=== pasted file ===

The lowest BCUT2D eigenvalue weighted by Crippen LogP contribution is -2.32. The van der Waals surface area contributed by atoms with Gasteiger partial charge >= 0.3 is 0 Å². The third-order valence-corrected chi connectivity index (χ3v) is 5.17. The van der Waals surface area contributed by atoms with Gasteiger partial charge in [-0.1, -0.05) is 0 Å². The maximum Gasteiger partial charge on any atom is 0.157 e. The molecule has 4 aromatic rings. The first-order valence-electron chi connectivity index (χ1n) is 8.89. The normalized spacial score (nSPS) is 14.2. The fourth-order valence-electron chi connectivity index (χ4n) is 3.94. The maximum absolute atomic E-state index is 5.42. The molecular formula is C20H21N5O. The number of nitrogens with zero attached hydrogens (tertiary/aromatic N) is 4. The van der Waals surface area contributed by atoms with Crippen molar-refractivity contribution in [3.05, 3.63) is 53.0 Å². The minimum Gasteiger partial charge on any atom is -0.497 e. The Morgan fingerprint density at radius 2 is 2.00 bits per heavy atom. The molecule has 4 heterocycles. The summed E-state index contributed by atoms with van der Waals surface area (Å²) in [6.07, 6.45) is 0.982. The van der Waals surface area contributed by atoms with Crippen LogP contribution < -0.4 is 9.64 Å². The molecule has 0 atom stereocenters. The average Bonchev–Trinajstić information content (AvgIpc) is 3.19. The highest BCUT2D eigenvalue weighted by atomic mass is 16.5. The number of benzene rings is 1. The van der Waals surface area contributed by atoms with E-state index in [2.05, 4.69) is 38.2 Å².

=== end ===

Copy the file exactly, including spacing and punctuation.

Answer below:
The lowest BCUT2D eigenvalue weighted by Crippen LogP contribution is -2.32. The van der Waals surface area contributed by atoms with Gasteiger partial charge >= 0.3 is 0 Å². The third-order valence-corrected chi connectivity index (χ3v) is 5.17. The van der Waals surface area contributed by atoms with Gasteiger partial charge in [-0.1, -0.05) is 0 Å². The maximum Gasteiger partial charge on any atom is 0.157 e. The molecule has 4 aromatic rings. The first-order valence-electron chi connectivity index (χ1n) is 8.89. The normalized spacial score (nSPS) is 14.2. The fourth-order valence-electron chi connectivity index (χ4n) is 3.94. The maximum absolute atomic E-state index is 5.42. The molecular formula is C20H21N5O. The number of nitrogens with zero attached hydrogens (tertiary/aromatic N) is 4. The van der Waals surface area contributed by atoms with Crippen molar-refractivity contribution in [3.05, 3.63) is 53.0 Å². The minimum Gasteiger partial charge on any atom is -0.497 e. The Morgan fingerprint density at radius 2 is 2.00 bits per heavy atom. The molecule has 4 heterocycles. The summed E-state index contributed by atoms with van der Waals surface area (Å²) in [6.07, 6.45) is 0.982. The van der Waals surface area contributed by atoms with Crippen LogP contribution < -0.4 is 9.64 Å². The molecule has 0 atom stereocenters. The average Bonchev–Trinajstić information content (AvgIpc) is 3.19. The highest BCUT2D eigenvalue weighted by atomic mass is 16.5. The number of benzene rings is 1. The van der Waals surface area contributed by atoms with E-state index in [2.05, 4.69) is 38.2 Å².